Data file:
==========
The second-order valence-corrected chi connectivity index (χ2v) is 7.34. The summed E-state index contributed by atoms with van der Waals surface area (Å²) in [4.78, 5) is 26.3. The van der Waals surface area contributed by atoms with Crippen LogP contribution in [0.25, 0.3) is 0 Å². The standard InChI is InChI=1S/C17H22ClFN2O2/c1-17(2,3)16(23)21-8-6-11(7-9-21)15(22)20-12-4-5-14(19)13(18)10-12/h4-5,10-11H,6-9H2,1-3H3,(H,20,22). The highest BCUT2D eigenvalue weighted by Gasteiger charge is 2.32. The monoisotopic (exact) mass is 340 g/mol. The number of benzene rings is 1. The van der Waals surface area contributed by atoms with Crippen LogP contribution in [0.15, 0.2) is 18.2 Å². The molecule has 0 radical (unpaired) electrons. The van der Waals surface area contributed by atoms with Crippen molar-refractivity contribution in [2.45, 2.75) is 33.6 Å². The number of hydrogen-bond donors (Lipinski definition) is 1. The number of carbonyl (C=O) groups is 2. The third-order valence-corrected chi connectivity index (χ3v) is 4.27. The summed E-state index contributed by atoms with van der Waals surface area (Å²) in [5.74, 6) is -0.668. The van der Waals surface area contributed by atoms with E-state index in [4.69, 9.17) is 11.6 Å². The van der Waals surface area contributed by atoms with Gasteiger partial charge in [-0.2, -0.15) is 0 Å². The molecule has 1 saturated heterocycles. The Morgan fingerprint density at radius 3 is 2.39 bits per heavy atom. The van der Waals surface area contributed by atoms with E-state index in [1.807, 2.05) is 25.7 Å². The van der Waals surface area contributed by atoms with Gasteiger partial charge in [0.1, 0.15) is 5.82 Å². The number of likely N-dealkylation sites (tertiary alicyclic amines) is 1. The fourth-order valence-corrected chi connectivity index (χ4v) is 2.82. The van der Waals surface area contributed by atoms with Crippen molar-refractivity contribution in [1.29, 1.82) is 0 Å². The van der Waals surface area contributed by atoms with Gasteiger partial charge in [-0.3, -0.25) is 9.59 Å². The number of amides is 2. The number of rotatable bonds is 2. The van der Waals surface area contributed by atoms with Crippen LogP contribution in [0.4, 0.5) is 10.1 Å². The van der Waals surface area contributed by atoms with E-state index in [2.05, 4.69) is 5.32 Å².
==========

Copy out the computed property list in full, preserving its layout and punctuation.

The second-order valence-corrected chi connectivity index (χ2v) is 7.34. The summed E-state index contributed by atoms with van der Waals surface area (Å²) in [4.78, 5) is 26.3. The van der Waals surface area contributed by atoms with Crippen LogP contribution in [0.25, 0.3) is 0 Å². The standard InChI is InChI=1S/C17H22ClFN2O2/c1-17(2,3)16(23)21-8-6-11(7-9-21)15(22)20-12-4-5-14(19)13(18)10-12/h4-5,10-11H,6-9H2,1-3H3,(H,20,22). The highest BCUT2D eigenvalue weighted by Gasteiger charge is 2.32. The monoisotopic (exact) mass is 340 g/mol. The number of benzene rings is 1. The van der Waals surface area contributed by atoms with Crippen LogP contribution in [0.15, 0.2) is 18.2 Å². The molecule has 0 radical (unpaired) electrons. The van der Waals surface area contributed by atoms with Crippen molar-refractivity contribution in [2.45, 2.75) is 33.6 Å². The number of hydrogen-bond donors (Lipinski definition) is 1. The number of carbonyl (C=O) groups is 2. The third-order valence-corrected chi connectivity index (χ3v) is 4.27. The summed E-state index contributed by atoms with van der Waals surface area (Å²) in [5.74, 6) is -0.668. The van der Waals surface area contributed by atoms with E-state index in [4.69, 9.17) is 11.6 Å². The van der Waals surface area contributed by atoms with Gasteiger partial charge in [-0.2, -0.15) is 0 Å². The molecule has 1 saturated heterocycles. The Morgan fingerprint density at radius 3 is 2.39 bits per heavy atom. The van der Waals surface area contributed by atoms with E-state index in [1.807, 2.05) is 25.7 Å². The van der Waals surface area contributed by atoms with Gasteiger partial charge in [0.1, 0.15) is 5.82 Å². The number of likely N-dealkylation sites (tertiary alicyclic amines) is 1. The fourth-order valence-corrected chi connectivity index (χ4v) is 2.82. The van der Waals surface area contributed by atoms with Crippen molar-refractivity contribution in [1.29, 1.82) is 0 Å². The van der Waals surface area contributed by atoms with Gasteiger partial charge in [-0.3, -0.25) is 9.59 Å². The number of amides is 2. The number of rotatable bonds is 2. The van der Waals surface area contributed by atoms with Crippen LogP contribution in [0.4, 0.5) is 10.1 Å². The van der Waals surface area contributed by atoms with E-state index in [2.05, 4.69) is 5.32 Å².